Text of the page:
The DeVille that suffered the engine loss was full of coolant and the water pump was working and the engine was not overheating. The problem was a slow leak in one of the head gaskets which of couse is not obvious by simply looking at the engine. The water pump had failed a year or so before, but as soon as the engine hot warning was posted, he shut off the engine and called for a tow into the dealership. The car was not run hot for any distance. But even so, one or both head gaskets were damaged. The slow coolant leak corroded the aluminum to the point that the engine could not be put back together.

    By full effect of VVT, I mean that the intake and exhaust valves can be varied independently of each other, which requires that the intake valves are run by one cam and the exhaust valves by the other. The CTS's V6 has a variable intake manifold while the LaCrosses does not.
  • marsha7marsha7 Posts: 3,673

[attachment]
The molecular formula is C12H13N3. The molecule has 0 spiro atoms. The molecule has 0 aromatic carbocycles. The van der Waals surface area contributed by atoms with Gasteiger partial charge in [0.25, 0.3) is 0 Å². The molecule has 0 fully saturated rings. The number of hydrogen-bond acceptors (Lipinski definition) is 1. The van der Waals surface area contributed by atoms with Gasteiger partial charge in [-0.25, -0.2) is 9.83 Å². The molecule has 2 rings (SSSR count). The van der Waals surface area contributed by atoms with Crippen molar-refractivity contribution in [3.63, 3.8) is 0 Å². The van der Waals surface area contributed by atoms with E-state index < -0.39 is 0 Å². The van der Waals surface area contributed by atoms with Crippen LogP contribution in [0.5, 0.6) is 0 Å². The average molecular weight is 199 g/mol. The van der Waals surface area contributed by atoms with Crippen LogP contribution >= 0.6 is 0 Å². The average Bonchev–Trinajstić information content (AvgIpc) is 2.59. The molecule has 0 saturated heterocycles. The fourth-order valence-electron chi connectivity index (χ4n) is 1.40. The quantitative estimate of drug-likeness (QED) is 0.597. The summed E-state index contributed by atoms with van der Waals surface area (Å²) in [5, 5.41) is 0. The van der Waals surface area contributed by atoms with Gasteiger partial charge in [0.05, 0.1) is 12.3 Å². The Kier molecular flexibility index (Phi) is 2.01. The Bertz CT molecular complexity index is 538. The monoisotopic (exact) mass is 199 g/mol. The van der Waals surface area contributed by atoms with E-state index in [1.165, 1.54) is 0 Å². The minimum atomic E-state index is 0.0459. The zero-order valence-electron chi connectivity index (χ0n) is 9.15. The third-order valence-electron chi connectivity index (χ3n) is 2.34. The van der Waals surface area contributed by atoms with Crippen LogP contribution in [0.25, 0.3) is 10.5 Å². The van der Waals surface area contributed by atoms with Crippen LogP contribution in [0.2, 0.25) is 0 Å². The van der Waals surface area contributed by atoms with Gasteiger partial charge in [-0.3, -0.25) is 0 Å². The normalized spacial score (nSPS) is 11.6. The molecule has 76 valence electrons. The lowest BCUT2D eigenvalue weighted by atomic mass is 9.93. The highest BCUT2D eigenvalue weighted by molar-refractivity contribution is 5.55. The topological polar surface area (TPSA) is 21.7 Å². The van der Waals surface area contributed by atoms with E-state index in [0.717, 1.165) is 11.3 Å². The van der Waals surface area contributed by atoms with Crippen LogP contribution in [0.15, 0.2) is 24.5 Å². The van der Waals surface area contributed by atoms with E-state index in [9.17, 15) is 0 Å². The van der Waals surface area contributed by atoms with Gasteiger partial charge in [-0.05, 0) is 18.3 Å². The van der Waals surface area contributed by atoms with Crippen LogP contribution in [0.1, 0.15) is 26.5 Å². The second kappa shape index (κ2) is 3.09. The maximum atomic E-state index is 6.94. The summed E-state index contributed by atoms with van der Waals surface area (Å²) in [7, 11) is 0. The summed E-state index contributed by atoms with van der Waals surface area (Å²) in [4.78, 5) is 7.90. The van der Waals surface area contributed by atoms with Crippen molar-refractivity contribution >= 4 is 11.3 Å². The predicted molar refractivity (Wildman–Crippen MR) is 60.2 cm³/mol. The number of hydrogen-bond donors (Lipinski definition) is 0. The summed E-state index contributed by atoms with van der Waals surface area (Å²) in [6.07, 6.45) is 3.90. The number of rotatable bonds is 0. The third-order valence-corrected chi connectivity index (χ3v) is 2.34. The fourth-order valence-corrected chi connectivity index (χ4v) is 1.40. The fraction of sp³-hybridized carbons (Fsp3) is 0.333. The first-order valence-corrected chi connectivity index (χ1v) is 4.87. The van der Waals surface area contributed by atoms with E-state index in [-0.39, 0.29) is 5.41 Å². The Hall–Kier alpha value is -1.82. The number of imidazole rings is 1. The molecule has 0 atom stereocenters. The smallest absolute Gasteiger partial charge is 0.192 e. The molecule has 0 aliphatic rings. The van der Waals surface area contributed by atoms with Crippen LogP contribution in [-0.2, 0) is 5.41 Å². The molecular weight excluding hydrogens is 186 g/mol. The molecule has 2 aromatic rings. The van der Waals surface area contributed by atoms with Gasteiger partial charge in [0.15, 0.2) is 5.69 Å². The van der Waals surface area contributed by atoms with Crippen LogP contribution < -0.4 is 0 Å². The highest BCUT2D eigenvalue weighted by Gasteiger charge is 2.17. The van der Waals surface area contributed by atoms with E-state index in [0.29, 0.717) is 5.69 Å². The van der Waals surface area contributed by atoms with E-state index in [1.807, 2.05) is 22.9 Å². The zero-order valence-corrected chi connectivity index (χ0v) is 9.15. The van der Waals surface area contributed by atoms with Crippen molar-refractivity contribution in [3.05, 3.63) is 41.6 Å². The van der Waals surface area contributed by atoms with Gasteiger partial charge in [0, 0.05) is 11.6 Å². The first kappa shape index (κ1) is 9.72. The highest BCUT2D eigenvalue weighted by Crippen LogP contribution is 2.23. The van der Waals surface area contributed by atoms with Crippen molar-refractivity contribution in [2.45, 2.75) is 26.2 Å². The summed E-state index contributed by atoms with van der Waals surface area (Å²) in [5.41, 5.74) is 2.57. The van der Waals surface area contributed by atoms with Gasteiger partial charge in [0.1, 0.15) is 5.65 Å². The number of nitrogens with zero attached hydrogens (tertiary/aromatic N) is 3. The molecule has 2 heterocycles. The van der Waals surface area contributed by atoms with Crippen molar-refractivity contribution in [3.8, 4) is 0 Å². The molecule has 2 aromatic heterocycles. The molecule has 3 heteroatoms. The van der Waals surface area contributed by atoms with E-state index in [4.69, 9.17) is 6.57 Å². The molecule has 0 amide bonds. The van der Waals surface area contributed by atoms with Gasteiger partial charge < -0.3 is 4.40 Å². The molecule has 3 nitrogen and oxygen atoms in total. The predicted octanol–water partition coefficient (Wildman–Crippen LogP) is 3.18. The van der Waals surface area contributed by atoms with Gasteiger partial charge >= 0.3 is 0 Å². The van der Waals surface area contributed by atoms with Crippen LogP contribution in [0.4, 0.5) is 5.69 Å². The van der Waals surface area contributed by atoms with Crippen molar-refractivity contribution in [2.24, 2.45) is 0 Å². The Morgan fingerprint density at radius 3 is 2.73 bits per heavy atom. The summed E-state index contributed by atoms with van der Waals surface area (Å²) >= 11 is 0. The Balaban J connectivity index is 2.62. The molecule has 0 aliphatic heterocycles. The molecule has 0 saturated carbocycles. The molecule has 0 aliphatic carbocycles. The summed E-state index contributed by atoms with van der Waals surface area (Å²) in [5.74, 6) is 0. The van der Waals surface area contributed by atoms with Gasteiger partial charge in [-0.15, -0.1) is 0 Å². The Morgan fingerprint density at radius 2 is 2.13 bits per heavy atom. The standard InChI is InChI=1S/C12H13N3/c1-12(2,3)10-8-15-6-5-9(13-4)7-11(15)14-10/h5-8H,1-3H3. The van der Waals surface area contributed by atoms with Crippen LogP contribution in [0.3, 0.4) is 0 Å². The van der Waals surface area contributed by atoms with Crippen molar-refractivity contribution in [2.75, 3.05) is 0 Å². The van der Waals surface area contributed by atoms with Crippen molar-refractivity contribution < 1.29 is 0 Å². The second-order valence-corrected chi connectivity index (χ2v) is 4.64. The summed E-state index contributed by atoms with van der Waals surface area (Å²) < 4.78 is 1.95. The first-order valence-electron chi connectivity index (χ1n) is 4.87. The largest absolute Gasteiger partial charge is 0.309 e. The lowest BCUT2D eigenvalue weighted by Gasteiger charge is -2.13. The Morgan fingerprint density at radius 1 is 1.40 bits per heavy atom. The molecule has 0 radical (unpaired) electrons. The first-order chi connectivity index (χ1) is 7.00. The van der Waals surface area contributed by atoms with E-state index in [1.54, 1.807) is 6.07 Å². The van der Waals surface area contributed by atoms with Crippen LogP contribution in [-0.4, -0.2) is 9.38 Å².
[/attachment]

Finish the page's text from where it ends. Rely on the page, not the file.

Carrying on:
I am an attorney, but that does not mean I enjoy taking a severe depreciation hit on my Crown Vic, having bought 2 new cars in 2004...go easy on my wallet, will ya???...I already have one wife draining it dry, I do not need another,,, ;) :shades:
  • sls002sls002 Posts: 2,788
    The longer you drive any car, the lower the average depreciation rate is. I would suggest driving new cars at least 6 years, and longer is better. However, everyone has their own needs to consider. Fuel costs are really not going to make any real difference, unless you are going to move from something that gets 5 MPG to say 30 MPG.
  • 04cad04cad Posts: 131
    Our 04 just went over 35,000 on vacation and the mileage jumped up over 29 mpg highway. Just getting broken in....